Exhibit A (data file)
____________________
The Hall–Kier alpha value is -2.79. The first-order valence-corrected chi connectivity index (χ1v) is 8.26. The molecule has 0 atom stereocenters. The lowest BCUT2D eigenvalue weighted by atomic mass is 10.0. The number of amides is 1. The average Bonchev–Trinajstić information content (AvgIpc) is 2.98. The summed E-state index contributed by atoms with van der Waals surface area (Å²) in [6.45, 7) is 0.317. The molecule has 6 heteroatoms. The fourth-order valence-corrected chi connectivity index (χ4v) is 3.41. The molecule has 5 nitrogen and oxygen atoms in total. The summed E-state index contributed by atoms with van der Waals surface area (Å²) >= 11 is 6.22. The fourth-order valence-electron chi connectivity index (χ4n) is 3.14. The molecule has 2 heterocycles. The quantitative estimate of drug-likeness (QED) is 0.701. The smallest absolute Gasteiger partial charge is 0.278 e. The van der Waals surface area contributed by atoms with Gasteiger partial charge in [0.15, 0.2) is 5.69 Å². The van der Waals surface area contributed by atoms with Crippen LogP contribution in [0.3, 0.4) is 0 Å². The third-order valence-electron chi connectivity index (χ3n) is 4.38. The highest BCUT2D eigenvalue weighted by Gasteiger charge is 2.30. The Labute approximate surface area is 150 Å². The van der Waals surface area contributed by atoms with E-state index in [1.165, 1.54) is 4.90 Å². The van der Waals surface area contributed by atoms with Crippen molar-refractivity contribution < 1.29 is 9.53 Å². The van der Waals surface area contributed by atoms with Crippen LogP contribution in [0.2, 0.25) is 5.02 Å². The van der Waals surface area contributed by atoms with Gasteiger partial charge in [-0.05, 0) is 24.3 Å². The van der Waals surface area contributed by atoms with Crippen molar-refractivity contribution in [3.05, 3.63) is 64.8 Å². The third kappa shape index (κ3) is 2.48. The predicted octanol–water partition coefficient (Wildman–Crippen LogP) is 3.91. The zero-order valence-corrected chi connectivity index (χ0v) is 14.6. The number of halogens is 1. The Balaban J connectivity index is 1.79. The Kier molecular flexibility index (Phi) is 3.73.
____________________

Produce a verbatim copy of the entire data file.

The Hall–Kier alpha value is -2.79. The first-order valence-corrected chi connectivity index (χ1v) is 8.26. The molecule has 0 atom stereocenters. The lowest BCUT2D eigenvalue weighted by atomic mass is 10.0. The number of amides is 1. The average Bonchev–Trinajstić information content (AvgIpc) is 2.98. The summed E-state index contributed by atoms with van der Waals surface area (Å²) in [6.45, 7) is 0.317. The molecule has 6 heteroatoms. The fourth-order valence-corrected chi connectivity index (χ4v) is 3.41. The molecule has 5 nitrogen and oxygen atoms in total. The summed E-state index contributed by atoms with van der Waals surface area (Å²) >= 11 is 6.22. The fourth-order valence-electron chi connectivity index (χ4n) is 3.14. The molecule has 2 heterocycles. The quantitative estimate of drug-likeness (QED) is 0.701. The smallest absolute Gasteiger partial charge is 0.278 e. The van der Waals surface area contributed by atoms with Gasteiger partial charge in [0.15, 0.2) is 5.69 Å². The van der Waals surface area contributed by atoms with Crippen LogP contribution in [0.3, 0.4) is 0 Å². The third-order valence-electron chi connectivity index (χ3n) is 4.38. The highest BCUT2D eigenvalue weighted by Gasteiger charge is 2.30. The Labute approximate surface area is 150 Å². The van der Waals surface area contributed by atoms with E-state index in [1.165, 1.54) is 4.90 Å². The van der Waals surface area contributed by atoms with Crippen molar-refractivity contribution < 1.29 is 9.53 Å². The van der Waals surface area contributed by atoms with Crippen LogP contribution in [0.2, 0.25) is 5.02 Å². The van der Waals surface area contributed by atoms with Gasteiger partial charge in [-0.05, 0) is 24.3 Å². The van der Waals surface area contributed by atoms with Crippen molar-refractivity contribution in [3.05, 3.63) is 64.8 Å². The third kappa shape index (κ3) is 2.48. The predicted octanol–water partition coefficient (Wildman–Crippen LogP) is 3.91. The zero-order valence-corrected chi connectivity index (χ0v) is 14.6. The number of halogens is 1. The Balaban J connectivity index is 1.79. The Kier molecular flexibility index (Phi) is 3.73.